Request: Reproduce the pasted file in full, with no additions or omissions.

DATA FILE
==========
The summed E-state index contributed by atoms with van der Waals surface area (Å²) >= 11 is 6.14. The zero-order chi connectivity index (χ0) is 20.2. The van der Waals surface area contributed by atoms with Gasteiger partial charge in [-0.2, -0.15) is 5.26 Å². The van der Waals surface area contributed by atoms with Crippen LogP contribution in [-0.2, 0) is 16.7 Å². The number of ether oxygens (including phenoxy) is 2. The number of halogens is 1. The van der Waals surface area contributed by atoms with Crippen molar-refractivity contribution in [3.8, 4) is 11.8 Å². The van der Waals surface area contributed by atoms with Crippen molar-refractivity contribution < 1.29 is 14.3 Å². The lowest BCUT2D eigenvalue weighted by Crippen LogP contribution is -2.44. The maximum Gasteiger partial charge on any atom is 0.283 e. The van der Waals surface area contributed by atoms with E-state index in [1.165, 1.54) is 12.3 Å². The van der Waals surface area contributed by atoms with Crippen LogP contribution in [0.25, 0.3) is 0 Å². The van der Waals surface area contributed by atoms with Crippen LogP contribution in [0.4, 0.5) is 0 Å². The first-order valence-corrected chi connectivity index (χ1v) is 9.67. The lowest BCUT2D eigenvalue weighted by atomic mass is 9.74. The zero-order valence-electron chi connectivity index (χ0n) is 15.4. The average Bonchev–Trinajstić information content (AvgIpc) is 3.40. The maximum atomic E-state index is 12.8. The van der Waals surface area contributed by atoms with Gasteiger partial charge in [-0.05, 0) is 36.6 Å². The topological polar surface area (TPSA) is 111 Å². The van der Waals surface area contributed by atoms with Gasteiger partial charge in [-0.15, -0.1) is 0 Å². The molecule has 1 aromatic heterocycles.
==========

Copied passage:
The summed E-state index contributed by atoms with van der Waals surface area (Å²) >= 11 is 6.14. The zero-order chi connectivity index (χ0) is 20.2. The van der Waals surface area contributed by atoms with Gasteiger partial charge in [-0.2, -0.15) is 5.26 Å². The van der Waals surface area contributed by atoms with Crippen LogP contribution in [-0.2, 0) is 16.7 Å². The number of ether oxygens (including phenoxy) is 2. The number of halogens is 1. The van der Waals surface area contributed by atoms with Crippen molar-refractivity contribution in [3.8, 4) is 11.8 Å². The van der Waals surface area contributed by atoms with Crippen molar-refractivity contribution < 1.29 is 14.3 Å². The lowest BCUT2D eigenvalue weighted by Crippen LogP contribution is -2.44. The maximum Gasteiger partial charge on any atom is 0.283 e. The van der Waals surface area contributed by atoms with E-state index in [1.165, 1.54) is 12.3 Å². The van der Waals surface area contributed by atoms with Crippen LogP contribution in [0.25, 0.3) is 0 Å². The van der Waals surface area contributed by atoms with Crippen LogP contribution in [0.4, 0.5) is 0 Å². The first-order valence-corrected chi connectivity index (χ1v) is 9.67. The lowest BCUT2D eigenvalue weighted by atomic mass is 9.74. The zero-order valence-electron chi connectivity index (χ0n) is 15.4. The average Bonchev–Trinajstić information content (AvgIpc) is 3.40. The maximum atomic E-state index is 12.8. The van der Waals surface area contributed by atoms with Gasteiger partial charge in [-0.05, 0) is 36.6 Å². The topological polar surface area (TPSA) is 111 Å². The van der Waals surface area contributed by atoms with Gasteiger partial charge in [-0.15, -0.1) is 0 Å². The molecule has 1 aromatic heterocycles.